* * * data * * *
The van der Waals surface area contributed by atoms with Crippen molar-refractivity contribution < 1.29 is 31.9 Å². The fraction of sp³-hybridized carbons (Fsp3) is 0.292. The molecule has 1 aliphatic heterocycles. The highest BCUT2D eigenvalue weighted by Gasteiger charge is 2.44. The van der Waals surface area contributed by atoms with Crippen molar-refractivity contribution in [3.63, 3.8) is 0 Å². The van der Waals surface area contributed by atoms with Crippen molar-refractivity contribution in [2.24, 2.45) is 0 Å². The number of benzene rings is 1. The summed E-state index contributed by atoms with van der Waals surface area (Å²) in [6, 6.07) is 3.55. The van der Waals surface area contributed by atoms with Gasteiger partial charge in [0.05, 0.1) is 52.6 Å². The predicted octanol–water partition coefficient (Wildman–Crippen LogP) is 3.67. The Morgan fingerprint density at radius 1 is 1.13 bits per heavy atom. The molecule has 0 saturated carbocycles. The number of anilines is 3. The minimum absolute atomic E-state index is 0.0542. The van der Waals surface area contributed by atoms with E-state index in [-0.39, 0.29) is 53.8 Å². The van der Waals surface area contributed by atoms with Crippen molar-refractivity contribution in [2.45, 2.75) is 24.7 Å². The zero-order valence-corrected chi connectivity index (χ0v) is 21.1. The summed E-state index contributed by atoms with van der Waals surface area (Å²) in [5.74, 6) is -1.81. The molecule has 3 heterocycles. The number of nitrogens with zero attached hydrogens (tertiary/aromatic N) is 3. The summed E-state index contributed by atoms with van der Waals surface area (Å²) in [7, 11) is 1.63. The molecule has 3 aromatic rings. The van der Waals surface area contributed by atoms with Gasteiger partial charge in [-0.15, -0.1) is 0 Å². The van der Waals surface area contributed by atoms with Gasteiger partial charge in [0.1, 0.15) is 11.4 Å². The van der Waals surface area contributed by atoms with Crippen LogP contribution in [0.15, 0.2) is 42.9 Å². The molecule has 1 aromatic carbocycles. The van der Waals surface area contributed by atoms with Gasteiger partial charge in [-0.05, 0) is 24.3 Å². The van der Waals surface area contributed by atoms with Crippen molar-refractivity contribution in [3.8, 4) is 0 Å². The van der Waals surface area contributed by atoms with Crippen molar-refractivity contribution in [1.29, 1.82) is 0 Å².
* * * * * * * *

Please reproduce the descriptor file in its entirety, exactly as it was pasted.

The van der Waals surface area contributed by atoms with Crippen molar-refractivity contribution < 1.29 is 31.9 Å². The fraction of sp³-hybridized carbons (Fsp3) is 0.292. The molecule has 1 aliphatic heterocycles. The highest BCUT2D eigenvalue weighted by Gasteiger charge is 2.44. The van der Waals surface area contributed by atoms with Crippen molar-refractivity contribution in [3.63, 3.8) is 0 Å². The van der Waals surface area contributed by atoms with Crippen molar-refractivity contribution in [2.24, 2.45) is 0 Å². The number of benzene rings is 1. The summed E-state index contributed by atoms with van der Waals surface area (Å²) in [6, 6.07) is 3.55. The van der Waals surface area contributed by atoms with Gasteiger partial charge in [0.05, 0.1) is 52.6 Å². The predicted octanol–water partition coefficient (Wildman–Crippen LogP) is 3.67. The Morgan fingerprint density at radius 1 is 1.13 bits per heavy atom. The molecule has 0 saturated carbocycles. The number of anilines is 3. The minimum absolute atomic E-state index is 0.0542. The van der Waals surface area contributed by atoms with E-state index in [-0.39, 0.29) is 53.8 Å². The van der Waals surface area contributed by atoms with Crippen molar-refractivity contribution in [2.45, 2.75) is 24.7 Å². The zero-order valence-corrected chi connectivity index (χ0v) is 21.1. The summed E-state index contributed by atoms with van der Waals surface area (Å²) in [5.74, 6) is -1.81. The molecule has 3 heterocycles. The number of nitrogens with zero attached hydrogens (tertiary/aromatic N) is 3. The summed E-state index contributed by atoms with van der Waals surface area (Å²) in [7, 11) is 1.63. The molecule has 3 aromatic rings. The van der Waals surface area contributed by atoms with Gasteiger partial charge in [-0.15, -0.1) is 0 Å². The van der Waals surface area contributed by atoms with Gasteiger partial charge in [0.1, 0.15) is 11.4 Å². The van der Waals surface area contributed by atoms with Crippen LogP contribution in [0.15, 0.2) is 42.9 Å². The molecule has 1 aromatic carbocycles. The van der Waals surface area contributed by atoms with Gasteiger partial charge in [-0.05, 0) is 24.3 Å². The van der Waals surface area contributed by atoms with Crippen molar-refractivity contribution in [3.8, 4) is 0 Å². The van der Waals surface area contributed by atoms with Crippen molar-refractivity contribution in [1.29, 1.82) is 0 Å².